monument to V. Tatlin 1966-69 is one of a series of sculptures using standard-length fluorescent tubes that Flavin began planning in 1964. According to the artist, the series 'memorialises Vladimir Tatlin, the great revolutionary, who dreamed of art as science. It stands, a vibrantly aspiring order, in lieu of his last glider which never left the ground'.'1 Vladmir Tatlin (1885-1953), a leading artist of the Russian avant-garde, began to develop a flying machine in 1929 which he called 'Letatlin'. Flavin admired Tatlin's desire to unite art and technology 'away from the usual institutional confines which are supposed to identify art so especially apart from daily concerns'.2
The use of the term 'monument' in the title of this series is supposed to be ironic; the fragile fluorescent tubes are contrary to the bronze or stone traditionally used in monumental sculpture, and in order to emphasise this point Flavin has insisted that it be spelled in lowercase letters.
All of the Tatlin monuments use white fluorescent light tubes set adjacent to each other but are arranged in a variety of configurations, rising vertically, as in the Australian National Gallery's version, horizontally and also diagonally in others. Flavin may have executed as many as thirty sketches for different configurations of the series between 1964 and 1970.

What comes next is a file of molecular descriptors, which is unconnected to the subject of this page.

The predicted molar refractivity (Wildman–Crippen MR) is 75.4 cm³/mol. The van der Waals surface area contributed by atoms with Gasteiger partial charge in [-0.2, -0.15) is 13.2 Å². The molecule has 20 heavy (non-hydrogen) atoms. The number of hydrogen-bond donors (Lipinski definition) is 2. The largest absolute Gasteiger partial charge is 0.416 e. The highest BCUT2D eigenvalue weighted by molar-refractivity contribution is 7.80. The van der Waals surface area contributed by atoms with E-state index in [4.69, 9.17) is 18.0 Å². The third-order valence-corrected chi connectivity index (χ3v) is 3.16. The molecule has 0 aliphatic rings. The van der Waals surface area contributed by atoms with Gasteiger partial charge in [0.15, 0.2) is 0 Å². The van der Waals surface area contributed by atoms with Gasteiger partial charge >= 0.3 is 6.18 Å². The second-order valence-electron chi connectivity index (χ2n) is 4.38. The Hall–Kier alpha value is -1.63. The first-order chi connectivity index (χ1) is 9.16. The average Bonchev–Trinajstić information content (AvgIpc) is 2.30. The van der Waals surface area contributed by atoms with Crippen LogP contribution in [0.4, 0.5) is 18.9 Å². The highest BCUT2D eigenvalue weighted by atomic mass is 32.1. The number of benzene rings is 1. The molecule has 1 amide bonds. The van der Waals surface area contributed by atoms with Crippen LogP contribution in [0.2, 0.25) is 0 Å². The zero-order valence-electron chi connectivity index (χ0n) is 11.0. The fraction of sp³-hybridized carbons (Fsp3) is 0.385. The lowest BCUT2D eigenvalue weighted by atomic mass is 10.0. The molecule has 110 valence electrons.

Monument 7 for V Tatlin 1964-65 was the first of the monuments to be fabricated and was shown at the University of Pennsylvania's Institute of Contemporary Art in May 1965; others were assembled irregularly as the opportunity to exhibit them presented itself.3 The dating of each work refers jointly to the original diagram and subsequent realisation. Hence, in the case of the Gallery's example, a sketch of 1966 forms the basis for this configuration which was fabricated in 1969.
In all there are thirty-nine variations within the series of monuments to Tatlin, each in an edition of five. The works in the same edition as the Gallery's configuration are located as follows: The Menil Foundation, Houston (1/5); Gilman Paper Company, New York (2/5); Australian National Gallery, Canberra (3/5); the artist (4/5); and the artist (5/5)
The Gallery owns a second, later, fluorescent work by Flavin: Untitled (for Robert, with fond regards) 1977.
Michael Lloyd & Michael Desmond European and American Paintings and Sculptures 1870-1970 in the Australian National Gallery 1992 p.358.
- Dan Flavin, 'The Artists Say', Art Voices, vol. IV, Summer 1965, p.72.
- Letter from Dan Flavin to Ronald Alley of 12 April 1972, quoted in Ronald Alley, The Tate Gallery's Collection of Modem Art Other than Works by British Artists, London: Tate Gallery in association with Sotheby Parke Bernet, 1981, p.219.
- Monuments conceived after 1964 were not given consecutive numbers.
Text © National Gallery of Australia, Canberra 2010